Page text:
An historical record of his experiments with plastic is hard to come by, but we can look to Klein’s Danish inspired furniture—in demand and highly collectible still—for examples of his skill and artistry as a designer. 

Klein’s Danish Design Aesthetic

Like his contemporaries, Klein followed the Danish design aesthetic of “well proportioned, well crafted forms” that seemed to float while also being perfectly grounded and balanced. The end result? Stunning visual impact, as the following examples show.

Looking at this piece, it’s reasonable to assume that Klein incorporated his background in mathematics in his designs. This rosewood desk combines rectangular, square, and triangular shapes in a fluid geometry:

Rosewood Desk by H.W. Klein

Image from

Klein’s 4-seater sofa offers a similar aesthetic to the desk, with a long rectangular shape balanced on a spare base:  

4-seater sofa by H.W. Klein

Image from One Kings Lane.

As the 4-seater sofa shows, Klein also followed the Danish trend of using colour and texture when designing furniture.

In her book Scandinavian Modern Home, Elizabeth Wilhide talks about the ways Scandinavian designers incorporated “domestic cheer” and “psychological warmth” as a counterbalance to the dreariness of winter’s short days and long nights. These feelings of warmth and cheer were achieved through the use of bold colours and textures like those seen in Klein’s 4-seater sofa. In addition to the green shown above, Klein used several other bright colours in his furnishings.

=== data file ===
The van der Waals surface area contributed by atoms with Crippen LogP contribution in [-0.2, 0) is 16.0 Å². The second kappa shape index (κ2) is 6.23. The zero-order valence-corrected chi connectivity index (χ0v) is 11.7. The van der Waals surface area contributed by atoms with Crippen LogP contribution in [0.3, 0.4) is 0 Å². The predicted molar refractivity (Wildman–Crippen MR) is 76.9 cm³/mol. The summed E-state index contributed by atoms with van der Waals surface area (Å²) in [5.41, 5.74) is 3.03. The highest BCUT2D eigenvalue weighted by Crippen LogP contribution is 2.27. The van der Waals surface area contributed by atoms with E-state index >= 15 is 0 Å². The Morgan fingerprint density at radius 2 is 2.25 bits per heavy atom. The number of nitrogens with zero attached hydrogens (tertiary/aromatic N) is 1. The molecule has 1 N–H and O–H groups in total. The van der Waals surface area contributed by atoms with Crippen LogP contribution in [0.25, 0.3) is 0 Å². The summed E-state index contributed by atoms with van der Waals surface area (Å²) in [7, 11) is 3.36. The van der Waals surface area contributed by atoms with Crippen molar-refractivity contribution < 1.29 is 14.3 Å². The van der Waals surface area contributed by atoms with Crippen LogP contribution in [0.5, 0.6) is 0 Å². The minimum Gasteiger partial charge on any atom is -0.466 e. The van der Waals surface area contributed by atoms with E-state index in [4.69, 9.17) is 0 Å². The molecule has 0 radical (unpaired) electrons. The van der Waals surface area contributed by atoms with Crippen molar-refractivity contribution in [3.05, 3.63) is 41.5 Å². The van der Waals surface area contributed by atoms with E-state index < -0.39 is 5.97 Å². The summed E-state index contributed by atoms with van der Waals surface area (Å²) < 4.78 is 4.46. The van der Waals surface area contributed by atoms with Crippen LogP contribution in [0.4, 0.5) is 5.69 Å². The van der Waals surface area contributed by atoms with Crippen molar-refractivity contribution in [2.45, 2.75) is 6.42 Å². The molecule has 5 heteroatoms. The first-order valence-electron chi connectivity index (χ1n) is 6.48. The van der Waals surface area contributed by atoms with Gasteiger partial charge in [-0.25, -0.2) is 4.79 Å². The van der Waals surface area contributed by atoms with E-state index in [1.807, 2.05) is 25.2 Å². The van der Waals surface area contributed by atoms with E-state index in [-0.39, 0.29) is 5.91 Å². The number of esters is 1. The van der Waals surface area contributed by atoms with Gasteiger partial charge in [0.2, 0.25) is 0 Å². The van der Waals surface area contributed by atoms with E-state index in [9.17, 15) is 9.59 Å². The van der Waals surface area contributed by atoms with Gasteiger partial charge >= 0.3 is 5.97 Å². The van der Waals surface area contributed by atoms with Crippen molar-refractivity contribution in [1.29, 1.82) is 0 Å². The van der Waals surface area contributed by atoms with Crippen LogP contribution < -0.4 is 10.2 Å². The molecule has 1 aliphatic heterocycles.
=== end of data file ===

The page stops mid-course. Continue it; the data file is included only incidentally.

The colour in this ingeniously designed recliner is very typical of Danish modern furniture, adding panache and making a strong visual statement. The design itself creates a sense of comfort through both the warmth of the fabric and the curved shape that cradles the body.  

H.W. Klein recliner and ottoman

Image from

Klein favoured other primary colours in his living room furniture, seen in pieces that, like the recliner above, followed the Danish tradition of human-centred design:

H.W. Klein red egg chairs

Image from

H.W. Klein reclining chair (chaise longue)

Image from

This advertisement of Klein’s furniture, dating from 1962, shows how bold colours were combined to brighten a room:

Vintage H.W. Klein print advertisement

Image from